Friday, September 5, 2014

The Godfather Part II (Best Picture 1974)

I totally understand and agree with calling The Godfather one of the greatest films of all time. The Godfather, Part II, the only sequel to a Best Picture film to also be named Best Picture, I have a little more trouble appreciating.

The Godfather Part II is a divided narrative. Half of the film is about Michale Corleone (an absolutely fantastic Al Pacino) and his efforts to cement his control over the various factions of his "family," those in Las Vegas and those in New York City. He is negotiating with Jewish businessman Hyman Roth for a cut of the gambling operations in Cuba, and getting criticized for dealing with someone outside "the family." In New York a gang calling itself "The Black Hand" is trying to squeeze out Corleone interests. Michael is trying to bribe crooked politicians at the same time a Congressional committee is trying to "get tough" on organized crime. And to top it all off, Michael and his wife are having difficulties. 
Now if the film was only about the trials and tribulations of Michael and his family, it would be a poignant and moving film. However, interspersed with Michael's drama is the story of Michael's father, Vito. It starts with his childhood in Sicily, goes through his arrival at Ellis Island, then presents his young adulthood and how he established himself as "the don" of "the family" in New York City. This, too, is a story worth telling, but I failed to see how it had any bearing on Michael's troubles whatsoever. What's more, all of this back-story is filmed in Italian, so the audience has to read the sub-titled English to follow along. Now, I don't mind reading sub-titles, I do it all the time, but here having the dialogue in Italian just seems a bit off-putting and pretentious. Likewise, juxta-positioning Michael's story with Vito's story seems a bit too "artsy" for me. Was the intent to show some sort of genetic trait where the father and son were both prone to violence? Was cutting away from one story supposed to build suspense in the other story? They just seemed like two completely separate stories that were intruding on each other, rather than supporting each other. Maybe I missed something, but I didn't appreciate the structure of the film at all. 
That being said, the scenes with Michael are what I wanted to see. As the story progresses it becomes harder to follow who is doing what to whom (and the cut-aways to Vito's past doesn't make it any easier to follow the main narrative). Is Roth cheating Michael? If he is, does Michael know about it, and also using Roth in return? Frankie, a representative of the "family" still in New York, is going to testify at the Congressional committee because he thinks the Corleones tried to have him killed. Fredo, Michael's older brother, is jealous of Michael and does something incredibly stupid, showing everyone except himself that he simply was not "Godfather" material. At the end Michael is triumphant, but he has managed to kill everyone around him, either emotionally or physically. The film ends with Michael, alone, contemplating his future. 
The movie is full of wonderfully filmed scenes. Vito's stalking of Fanucci, shot parallel to the Italian Festival going on in the neighborhood, is one of the best. The emotional confrontation between Michael and his wife, Kay (a stunning Diane Keaton) is also riveting. Later, too, when he catches her visiting their children, the cold-dead expression on his face as he shuts the door on her is just pathetic. You feel that she has hurt him in a way that no one else has. Similarly, when Michael confronts his older brother Fredo (the late, great John Cazale) it's another heart-breaking scene. So there were plenty of things going for this film. I just didn't like it as much as I liked the first one.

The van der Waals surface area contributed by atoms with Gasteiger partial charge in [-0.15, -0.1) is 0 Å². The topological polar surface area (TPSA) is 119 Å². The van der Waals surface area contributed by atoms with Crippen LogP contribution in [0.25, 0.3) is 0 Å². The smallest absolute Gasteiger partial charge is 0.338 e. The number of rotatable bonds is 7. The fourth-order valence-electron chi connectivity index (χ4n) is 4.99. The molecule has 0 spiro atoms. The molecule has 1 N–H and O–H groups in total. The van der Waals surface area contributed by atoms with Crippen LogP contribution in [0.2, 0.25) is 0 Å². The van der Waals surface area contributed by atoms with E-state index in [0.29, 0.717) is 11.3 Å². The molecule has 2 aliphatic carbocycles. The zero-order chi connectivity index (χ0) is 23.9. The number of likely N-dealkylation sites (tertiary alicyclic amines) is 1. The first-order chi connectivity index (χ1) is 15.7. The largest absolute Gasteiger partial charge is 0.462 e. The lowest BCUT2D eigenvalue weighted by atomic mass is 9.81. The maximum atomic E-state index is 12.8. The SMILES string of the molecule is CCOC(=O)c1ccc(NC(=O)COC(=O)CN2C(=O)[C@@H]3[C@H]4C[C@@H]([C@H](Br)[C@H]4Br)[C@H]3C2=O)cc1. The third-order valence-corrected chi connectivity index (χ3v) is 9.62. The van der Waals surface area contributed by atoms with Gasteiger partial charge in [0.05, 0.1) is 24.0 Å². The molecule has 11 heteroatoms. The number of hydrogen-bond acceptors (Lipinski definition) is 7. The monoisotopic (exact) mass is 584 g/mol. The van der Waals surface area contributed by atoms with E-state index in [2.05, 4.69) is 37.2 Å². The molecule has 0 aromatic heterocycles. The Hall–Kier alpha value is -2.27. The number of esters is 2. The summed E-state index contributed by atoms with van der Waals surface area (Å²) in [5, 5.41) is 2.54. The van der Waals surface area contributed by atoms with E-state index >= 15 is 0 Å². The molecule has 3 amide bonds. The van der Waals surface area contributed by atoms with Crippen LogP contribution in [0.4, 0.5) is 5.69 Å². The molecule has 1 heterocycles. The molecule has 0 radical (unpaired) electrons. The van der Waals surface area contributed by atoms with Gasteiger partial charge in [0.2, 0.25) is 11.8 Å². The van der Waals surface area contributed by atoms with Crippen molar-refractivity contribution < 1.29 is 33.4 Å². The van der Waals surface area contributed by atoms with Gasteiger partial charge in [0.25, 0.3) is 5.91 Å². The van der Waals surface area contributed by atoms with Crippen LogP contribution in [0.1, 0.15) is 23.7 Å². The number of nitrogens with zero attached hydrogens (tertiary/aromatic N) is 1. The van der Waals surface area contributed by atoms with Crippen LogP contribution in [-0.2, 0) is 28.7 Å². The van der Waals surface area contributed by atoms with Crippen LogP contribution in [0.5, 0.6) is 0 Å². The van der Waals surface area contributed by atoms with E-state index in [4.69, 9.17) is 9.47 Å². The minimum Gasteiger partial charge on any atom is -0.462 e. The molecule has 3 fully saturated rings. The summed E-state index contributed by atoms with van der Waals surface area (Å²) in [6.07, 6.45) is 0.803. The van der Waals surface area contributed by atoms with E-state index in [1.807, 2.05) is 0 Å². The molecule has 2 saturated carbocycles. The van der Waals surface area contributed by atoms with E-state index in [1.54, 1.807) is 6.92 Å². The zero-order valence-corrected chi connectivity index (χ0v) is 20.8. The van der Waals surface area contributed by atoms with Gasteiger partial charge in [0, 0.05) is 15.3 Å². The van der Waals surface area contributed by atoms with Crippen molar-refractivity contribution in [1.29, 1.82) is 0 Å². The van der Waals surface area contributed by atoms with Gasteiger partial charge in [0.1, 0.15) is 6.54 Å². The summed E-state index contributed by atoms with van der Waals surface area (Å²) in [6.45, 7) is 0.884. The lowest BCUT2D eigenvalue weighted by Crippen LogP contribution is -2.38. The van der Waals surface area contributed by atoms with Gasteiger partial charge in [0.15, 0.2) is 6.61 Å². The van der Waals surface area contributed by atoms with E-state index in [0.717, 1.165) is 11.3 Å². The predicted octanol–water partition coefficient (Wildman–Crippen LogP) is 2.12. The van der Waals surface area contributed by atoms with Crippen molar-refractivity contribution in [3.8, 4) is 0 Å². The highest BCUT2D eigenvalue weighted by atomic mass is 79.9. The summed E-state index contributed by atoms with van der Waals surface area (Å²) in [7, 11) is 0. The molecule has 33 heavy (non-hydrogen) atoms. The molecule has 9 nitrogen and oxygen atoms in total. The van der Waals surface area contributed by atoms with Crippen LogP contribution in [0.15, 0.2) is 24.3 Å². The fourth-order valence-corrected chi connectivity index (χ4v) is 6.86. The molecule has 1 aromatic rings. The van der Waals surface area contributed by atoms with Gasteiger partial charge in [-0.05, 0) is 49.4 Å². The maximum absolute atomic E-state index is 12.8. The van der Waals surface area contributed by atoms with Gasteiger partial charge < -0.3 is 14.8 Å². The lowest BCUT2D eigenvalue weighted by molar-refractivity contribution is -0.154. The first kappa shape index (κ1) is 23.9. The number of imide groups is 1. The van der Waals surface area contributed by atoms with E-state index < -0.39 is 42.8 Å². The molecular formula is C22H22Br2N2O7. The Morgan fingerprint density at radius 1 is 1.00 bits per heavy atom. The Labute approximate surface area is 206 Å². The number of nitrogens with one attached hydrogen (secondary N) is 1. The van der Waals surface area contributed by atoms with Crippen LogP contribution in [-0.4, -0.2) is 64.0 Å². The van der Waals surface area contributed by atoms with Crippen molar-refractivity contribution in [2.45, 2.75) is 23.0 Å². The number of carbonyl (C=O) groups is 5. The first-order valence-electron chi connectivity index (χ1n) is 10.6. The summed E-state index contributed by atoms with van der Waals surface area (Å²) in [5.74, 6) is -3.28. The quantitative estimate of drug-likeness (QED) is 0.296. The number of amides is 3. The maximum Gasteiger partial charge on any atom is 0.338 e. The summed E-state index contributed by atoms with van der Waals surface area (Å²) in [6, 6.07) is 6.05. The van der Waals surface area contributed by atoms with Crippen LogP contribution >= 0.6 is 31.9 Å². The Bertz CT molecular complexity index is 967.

Although The Godfather won Best Picture, it did not earn Francis Ford Coppola Best Director. With The Godfthaer, Part II, Coppola finally got his Oscar. He and Mario Puzo also got a second Best Screenplay Academy Award. Although Pacino, Talia Shire as Michael's sister, Lee Strassberg as Roth, and Michael V. Gazzo as Frankie were also nominated, the only actor to win was Robert DeNiro, who won Best Supporting Actor as Vito Corleone. This is noteworthy because, as I already mentioned, all of the dialogue was in Italian, and also because this was the first time two actors won Academy Awards for portraying the same character (obviously, Marlon Brando won Best Actor for playing Vito in The Godfather).

The Godfather Part II
*Academy Award Best Picture of 1974*
Produced by Francis Ford Coppola
Directed  by Francis Ford Coppola
Screenplay by Mario Puzo & Francis Ford Coppola
Based on the book by Mario Puzo

Skip the first minute if you don't want to hear
all the Academy Award winners....
Also Nominated:
(in alphabetical order)
The Conversation
The Towering Inferno
The Towering Inferno is a fun amusement ride of a film, but should not have been nominated as Best Picture. Fred Astaire had his only Academy Award nomination for his role in this film. Lenny is not available at my local library so I have never seen it. It is the sad story of comedian Lenny Bruce, as portrayed by Dustin Hoffman (who was nominated for Best Actor for this role). Chinatown is a stylish film noir about murder and extortion in post-WWII Los Angeles. Jack Nicholson and Faye Dunaway were both nominated for this film, but this was not to be their year. And The Conversation is a small-scale psychological thriller starring Gene Hackman as an eavesdropper who thinks he hears a murder being planned. It's a very good film, written and directed by some guy named...Francis Ford Coppola.  

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